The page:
By: John P. Napolitano, CFP®, CPA, PFS, MST

The U. S. Census Bureau recently released a report showing that the percentage of Americans who own a home has dropped to the lowest levels that we’ve seen in 50 years. There are a few solid reasons for this. 

The first reason is mortgage underwriting. Since the financial crisis, mortgage underwriting has become much stricter. Buyers are required to provide greater documentation, come up with larger down payments and everything from your bank balances through your employment are verified many times up and until the actual hour of your closing.

A second reason is the sting of the financial crisis itself. Those young Americans who were early adopters at home buying in the years before the financial crisis may still be underwater. I’ve seen many homes around the country that are still not selling for what they sold for in 2004.

These younger buyers also graduated from college with a few unexpected consequences. One is the mound of college debt that the average middle class person has. College loans are amongst the worst types of debts that one can accumulate. The rates are usuriously high and these debts are not dischargeable in a bankruptcy filing. I understand that the bankruptcy provision is designed to prevent abuse but it is equally unfair to the student who decides on a lower paying career or becomes disabled and unable to earn what is required to service that college debt. Qualifying for a mortgage with mounds of college debt is that much harder.

The second surprise for these graduates was their inability to find suitable professional employment.  Many went back to their part time or summer jobs as a way to earn something. Many others, however, went on to law school or for a graduate degree, worsening their already troublesome level of student loans.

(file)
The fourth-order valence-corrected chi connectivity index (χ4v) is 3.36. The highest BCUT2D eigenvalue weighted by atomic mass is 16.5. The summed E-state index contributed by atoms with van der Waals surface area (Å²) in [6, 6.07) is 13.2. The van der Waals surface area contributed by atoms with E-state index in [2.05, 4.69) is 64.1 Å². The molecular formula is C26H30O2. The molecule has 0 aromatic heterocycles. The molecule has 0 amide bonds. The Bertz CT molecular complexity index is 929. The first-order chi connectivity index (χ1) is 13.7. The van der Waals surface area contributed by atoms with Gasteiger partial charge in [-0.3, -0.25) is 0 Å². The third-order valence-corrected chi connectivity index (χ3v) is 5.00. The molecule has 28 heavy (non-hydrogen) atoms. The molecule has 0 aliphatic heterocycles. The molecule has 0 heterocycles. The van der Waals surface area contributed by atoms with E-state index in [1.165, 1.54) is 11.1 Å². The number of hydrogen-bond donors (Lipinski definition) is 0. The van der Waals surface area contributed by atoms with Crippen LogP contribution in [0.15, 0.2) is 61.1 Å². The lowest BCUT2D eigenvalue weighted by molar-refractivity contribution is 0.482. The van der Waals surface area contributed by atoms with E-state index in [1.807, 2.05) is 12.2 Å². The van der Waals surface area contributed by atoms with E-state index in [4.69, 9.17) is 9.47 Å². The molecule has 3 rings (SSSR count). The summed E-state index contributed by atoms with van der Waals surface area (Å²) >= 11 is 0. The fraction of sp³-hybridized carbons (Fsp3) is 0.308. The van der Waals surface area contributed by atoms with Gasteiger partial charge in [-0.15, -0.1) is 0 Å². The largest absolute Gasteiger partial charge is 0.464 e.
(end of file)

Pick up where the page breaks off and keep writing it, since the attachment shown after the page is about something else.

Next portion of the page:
Based on the current real estate boom being experienced by many areas in the US, it doesn’t appear that this lower home ownership percentage has hurt real estate values as they are strong and appreciating in many areas. How could prices be strong or appreciating with fewer buyers in the marketplace?

That answer lies in a few places. Low interest rates and foreign buyers. With mortgage rates around the 3% level, the rising cost of ownership from price appreciation is somewhat muted. It doesn’t feel like you’re paying so much because of the relatively low payments caused by low interest rates.

As low as rates are here in the USA, rates are even lower in many developed foreign economies. Savers in Germany, for example, are receiving negative rates for their 10 year investment in German sovereign debt. The U. S. currency has also been very strong, causing these foreign investors to look at the USA as a safe haven for their investments.

Going forward things will change. I can’t say when, but the day for those who ultimately plan to own will arrive before the rates rise and foreign investors decide to pack up their bags and head back home.

 

John P. Napolitano CFP®, CPA is CEO of U. S. Wealth Management in Braintree, MA. Visit JohnPNapolitano on LinkedIn or uswealthmanagement.com. The opinions voiced in this material are for general information only and are not intended to provide specific advice or recommendations for any individual. This information is not intended to be a substitute for specific individualized tax advice. We suggest that you discuss your specific tax issues with a qualified tax advisor. John Napolitano is a registered principal with and securities offered through LPL Financial, Member FINRA/SIPC. Investment advice offered through US Financial Advisors, a Registered Investment Advisor. US Financial Advisors and US Wealth Management are separate entities from LPL Financial. He can be reached at 781-849-9200.